I have just started using mixed effect models, and I apologize if my question seems intuitive to most.

If there are between subject regressors in the model, is it still acceptable to include random slopes?

Not sure if this question even makes sense so let me contextualize it: If the treatment in my study is repeated measure, but I also want to look at whether the subject's extraversion has an effect on the outcome variable, is it acceptable to include both extraversion and random intercepts/slopes in the same model?

If we are already using the random intercept to capture the subject to subject variation in the outcome, would it wash out the effect the covariate might have on the outcome?

  • $\begingroup$ Does this refer to a continuous self-rated extraversion score? Needs explaining. $\endgroup$
    – Carl
    Nov 15, 2016 at 0:29
  • $\begingroup$ Hi Carl, yes! this is just a hypothetical example, but yeah a continuous self rated score is what i had in mind $\endgroup$ Nov 15, 2016 at 1:28

3 Answers 3


This is discussed here:


Barr, D. J., Levy, R., Scheepers, C., & Tily, H. J. (2013). Random effects structure for confirmatory hypothesis testing: Keep it maximal. Journal of Memory and Language, 68(3), 10.1016/j.jml.2012.11.001. http://doi.org/10.1016/j.jml.2012.11.001

(See the section: "Random effects in LMEMs and ANOVA: The same principles apply")

A model specifying random slopes for a between subjects variable would be unidentifiable. The data do not contain the information needed to estimate random slope variance, because each subject belongs to one and only one condition of the manipulation. Without observing subjects across conditions, variability by subject in the effect of the manipulation cannot be distinguished from residual error.

  • 3
    $\begingroup$ Welcome to our site! Thanks for giving a full citation with link, we appreciate it. $\endgroup$
    – Silverfish
    Mar 21, 2017 at 22:13
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    $\begingroup$ This answer is not or no longer correct. It relies on older formulations of these models, such that model formulation constrained thinking about the model. See alternative example here using lme4. $\endgroup$ May 18, 2019 at 22:29
  • $\begingroup$ @HeteroskedasticJim Which lme4 example are you referring to? $\endgroup$
    – benws
    May 23, 2019 at 18:04
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    $\begingroup$ Sorry, here stats.stackexchange.com/a/408983/162986 $\endgroup$ May 23, 2019 at 18:07
  • $\begingroup$ @HeteroskedasticJim Thanks. I agree with the comment on that post by DimitrisRizopoulos --- I would not describe the model you presented as having random slopes, because the random terms don't allow the association between a predictor and outcome to vary. Instead I would describe those as random intercepts, for which you're estimating the variance separately for men and women. $\endgroup$
    – benws
    May 24, 2019 at 21:43

This question is not elementary given the accepted answer (it is incorrect) and the number of votes it has. You can permit a random slope on extraversion - or any between subject regressor, and there may be information in the data to estimate it.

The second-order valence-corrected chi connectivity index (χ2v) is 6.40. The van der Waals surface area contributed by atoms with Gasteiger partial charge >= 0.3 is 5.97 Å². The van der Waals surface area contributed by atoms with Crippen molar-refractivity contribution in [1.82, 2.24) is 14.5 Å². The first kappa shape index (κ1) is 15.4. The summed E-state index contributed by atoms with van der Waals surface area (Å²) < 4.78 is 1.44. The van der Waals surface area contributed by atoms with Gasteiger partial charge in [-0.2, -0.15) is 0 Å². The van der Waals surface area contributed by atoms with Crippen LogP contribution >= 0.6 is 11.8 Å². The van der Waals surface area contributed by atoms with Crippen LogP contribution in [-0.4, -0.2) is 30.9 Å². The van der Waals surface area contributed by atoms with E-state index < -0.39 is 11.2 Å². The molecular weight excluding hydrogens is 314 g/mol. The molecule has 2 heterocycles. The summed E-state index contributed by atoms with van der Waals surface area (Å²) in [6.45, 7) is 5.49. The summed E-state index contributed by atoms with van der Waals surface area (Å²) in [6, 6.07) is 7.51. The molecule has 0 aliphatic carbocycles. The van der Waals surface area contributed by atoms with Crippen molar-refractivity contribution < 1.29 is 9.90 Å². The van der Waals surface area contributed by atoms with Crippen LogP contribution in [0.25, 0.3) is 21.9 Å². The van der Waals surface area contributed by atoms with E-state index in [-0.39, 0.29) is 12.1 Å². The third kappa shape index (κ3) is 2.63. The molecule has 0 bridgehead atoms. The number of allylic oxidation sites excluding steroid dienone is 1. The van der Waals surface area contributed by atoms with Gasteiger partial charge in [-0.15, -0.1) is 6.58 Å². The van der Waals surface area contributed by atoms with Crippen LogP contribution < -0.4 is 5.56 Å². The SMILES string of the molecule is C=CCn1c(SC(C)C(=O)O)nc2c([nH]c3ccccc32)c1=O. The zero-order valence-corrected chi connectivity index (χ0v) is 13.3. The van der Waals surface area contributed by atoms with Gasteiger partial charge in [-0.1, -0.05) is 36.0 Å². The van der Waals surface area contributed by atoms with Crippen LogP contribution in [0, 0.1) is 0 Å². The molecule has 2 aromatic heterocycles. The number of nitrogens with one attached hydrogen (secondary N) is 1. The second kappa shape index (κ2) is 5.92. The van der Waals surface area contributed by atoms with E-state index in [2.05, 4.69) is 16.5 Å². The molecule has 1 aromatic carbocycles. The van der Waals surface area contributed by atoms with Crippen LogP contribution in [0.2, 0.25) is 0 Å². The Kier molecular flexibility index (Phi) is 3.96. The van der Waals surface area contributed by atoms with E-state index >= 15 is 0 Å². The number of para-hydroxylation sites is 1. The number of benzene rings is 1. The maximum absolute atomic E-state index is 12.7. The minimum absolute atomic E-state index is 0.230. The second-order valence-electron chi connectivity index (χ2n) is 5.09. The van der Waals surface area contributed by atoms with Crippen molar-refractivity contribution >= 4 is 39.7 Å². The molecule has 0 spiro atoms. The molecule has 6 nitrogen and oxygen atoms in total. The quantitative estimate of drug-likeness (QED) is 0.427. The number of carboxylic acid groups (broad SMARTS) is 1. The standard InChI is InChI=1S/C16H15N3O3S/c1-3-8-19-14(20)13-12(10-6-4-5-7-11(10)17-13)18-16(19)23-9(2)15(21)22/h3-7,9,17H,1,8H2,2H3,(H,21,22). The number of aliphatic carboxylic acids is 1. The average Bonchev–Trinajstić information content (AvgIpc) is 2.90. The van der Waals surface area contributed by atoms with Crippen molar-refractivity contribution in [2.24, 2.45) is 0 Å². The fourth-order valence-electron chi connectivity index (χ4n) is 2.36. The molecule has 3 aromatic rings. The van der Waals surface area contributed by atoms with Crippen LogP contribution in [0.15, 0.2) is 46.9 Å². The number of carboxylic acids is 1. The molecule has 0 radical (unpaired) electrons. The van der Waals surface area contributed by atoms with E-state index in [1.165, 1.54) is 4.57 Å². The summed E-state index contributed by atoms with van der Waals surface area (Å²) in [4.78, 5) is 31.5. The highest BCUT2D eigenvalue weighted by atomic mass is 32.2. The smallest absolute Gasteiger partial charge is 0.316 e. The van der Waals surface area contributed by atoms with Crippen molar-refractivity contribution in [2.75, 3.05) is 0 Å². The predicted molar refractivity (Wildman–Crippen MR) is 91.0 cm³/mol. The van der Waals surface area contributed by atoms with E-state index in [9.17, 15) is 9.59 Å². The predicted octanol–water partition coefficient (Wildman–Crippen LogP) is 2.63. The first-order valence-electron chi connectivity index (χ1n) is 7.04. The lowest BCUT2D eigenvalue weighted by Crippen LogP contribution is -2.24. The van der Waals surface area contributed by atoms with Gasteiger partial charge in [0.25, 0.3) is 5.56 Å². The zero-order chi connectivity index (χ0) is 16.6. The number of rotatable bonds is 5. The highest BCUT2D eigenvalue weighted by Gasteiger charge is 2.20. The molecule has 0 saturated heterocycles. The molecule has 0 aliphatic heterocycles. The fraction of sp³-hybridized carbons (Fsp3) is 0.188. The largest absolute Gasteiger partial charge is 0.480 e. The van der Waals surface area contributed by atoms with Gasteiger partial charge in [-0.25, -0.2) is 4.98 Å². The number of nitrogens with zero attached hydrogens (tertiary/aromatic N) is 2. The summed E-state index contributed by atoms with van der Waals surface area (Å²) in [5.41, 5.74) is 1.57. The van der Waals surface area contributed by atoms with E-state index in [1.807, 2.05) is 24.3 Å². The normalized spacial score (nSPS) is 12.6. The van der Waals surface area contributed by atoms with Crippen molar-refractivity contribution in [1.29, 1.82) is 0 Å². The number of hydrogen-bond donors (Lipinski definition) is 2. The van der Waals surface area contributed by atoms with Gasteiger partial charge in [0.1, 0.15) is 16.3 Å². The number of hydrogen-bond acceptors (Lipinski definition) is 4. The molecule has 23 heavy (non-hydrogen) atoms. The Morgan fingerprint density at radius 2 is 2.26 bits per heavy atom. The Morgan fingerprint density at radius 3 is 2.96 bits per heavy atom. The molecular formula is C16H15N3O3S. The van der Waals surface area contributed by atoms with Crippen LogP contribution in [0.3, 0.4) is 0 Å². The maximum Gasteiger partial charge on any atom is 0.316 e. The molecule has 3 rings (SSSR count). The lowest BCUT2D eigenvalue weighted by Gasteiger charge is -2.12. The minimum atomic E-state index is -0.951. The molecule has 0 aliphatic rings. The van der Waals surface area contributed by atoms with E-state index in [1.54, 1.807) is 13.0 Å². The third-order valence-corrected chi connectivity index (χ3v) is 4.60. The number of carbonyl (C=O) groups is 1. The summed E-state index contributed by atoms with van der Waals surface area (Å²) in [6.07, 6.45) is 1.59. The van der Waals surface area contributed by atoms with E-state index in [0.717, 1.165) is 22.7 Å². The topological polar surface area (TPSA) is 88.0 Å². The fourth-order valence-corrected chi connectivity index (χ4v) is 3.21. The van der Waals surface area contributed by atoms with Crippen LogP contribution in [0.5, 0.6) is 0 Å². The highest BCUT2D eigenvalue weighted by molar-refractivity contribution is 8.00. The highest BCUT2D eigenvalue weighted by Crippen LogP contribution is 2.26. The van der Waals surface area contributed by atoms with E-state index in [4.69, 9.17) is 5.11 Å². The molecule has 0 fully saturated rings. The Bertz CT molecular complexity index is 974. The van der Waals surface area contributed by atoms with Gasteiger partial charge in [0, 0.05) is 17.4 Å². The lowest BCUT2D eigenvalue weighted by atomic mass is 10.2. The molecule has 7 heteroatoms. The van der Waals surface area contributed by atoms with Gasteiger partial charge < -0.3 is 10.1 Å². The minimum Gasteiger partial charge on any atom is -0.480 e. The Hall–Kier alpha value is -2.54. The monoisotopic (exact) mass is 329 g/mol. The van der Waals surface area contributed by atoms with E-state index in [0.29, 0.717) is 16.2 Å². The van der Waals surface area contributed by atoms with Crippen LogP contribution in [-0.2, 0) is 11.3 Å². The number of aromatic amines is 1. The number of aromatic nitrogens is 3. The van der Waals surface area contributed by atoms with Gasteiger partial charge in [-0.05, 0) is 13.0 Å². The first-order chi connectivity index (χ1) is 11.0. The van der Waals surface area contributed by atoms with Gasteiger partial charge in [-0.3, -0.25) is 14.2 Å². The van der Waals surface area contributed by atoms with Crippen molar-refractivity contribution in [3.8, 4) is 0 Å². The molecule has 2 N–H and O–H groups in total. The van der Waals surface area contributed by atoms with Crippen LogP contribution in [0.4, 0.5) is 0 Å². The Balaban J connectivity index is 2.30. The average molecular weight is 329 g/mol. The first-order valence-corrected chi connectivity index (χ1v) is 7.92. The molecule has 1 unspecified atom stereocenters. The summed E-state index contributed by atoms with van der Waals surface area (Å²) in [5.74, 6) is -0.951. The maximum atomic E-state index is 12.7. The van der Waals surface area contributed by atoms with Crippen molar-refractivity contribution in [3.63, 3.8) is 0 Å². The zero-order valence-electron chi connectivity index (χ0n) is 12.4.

Douglas Bates has a relevant quote on the reason for such misconceptions in his book on mixed models (http://lme4.r-forge.r-project.org/book/, chapter 2):

The blurring of mixed-effects models with the concept of multiple, hierarchical levels of variation results in an unwarranted emphasis on “levels” when defining a model and leads to considerable confusion. It is perfectly legitimate to define models having random effects associated with non-nested factors. The reasons for the emphasis on defining random effects with respect to nested factors only are that such cases do occur frequently in practice and that some of the computational methods for estimating the parameters in the models can only be easily applied to nested factors. This is not the case for the methods used in the lme4 package. Indeed there is nothing special done for models with random effects for nested factors. When random effects are associated with multiple factors exactly the same computational methods are used whether the factors form a nested sequence or are partially crossed or are completely crossed.

One of the limitations of the older formulation related to an unwarranted emphasis on levels that became known as truths for mixed effects models is, "you can't have a random slope on a between subjects (level 2) regressor". For example, the software HLM forces you to define the level of variables and does not allow you to do this.

With modern computational approaches, simply think of variables and whether you expect the effect of a variable to vary across the grouping factor, regardless of whether the variable itself varies across the grouping factor. The only reason to worry about levels would be interpretation issues (that social scientists sometimes care about), and predictor specification issues (that they care less about).


I think you can do so, but only if you test the relationship between the variables you add. The relationship between the independent variable and the covariate should not be significant! you can include this in your model! example mod_4 <- lmer(dependentvar ~ independentvar + covariate : independentvar + (1| random effect), data = df)

I hope this makes sense


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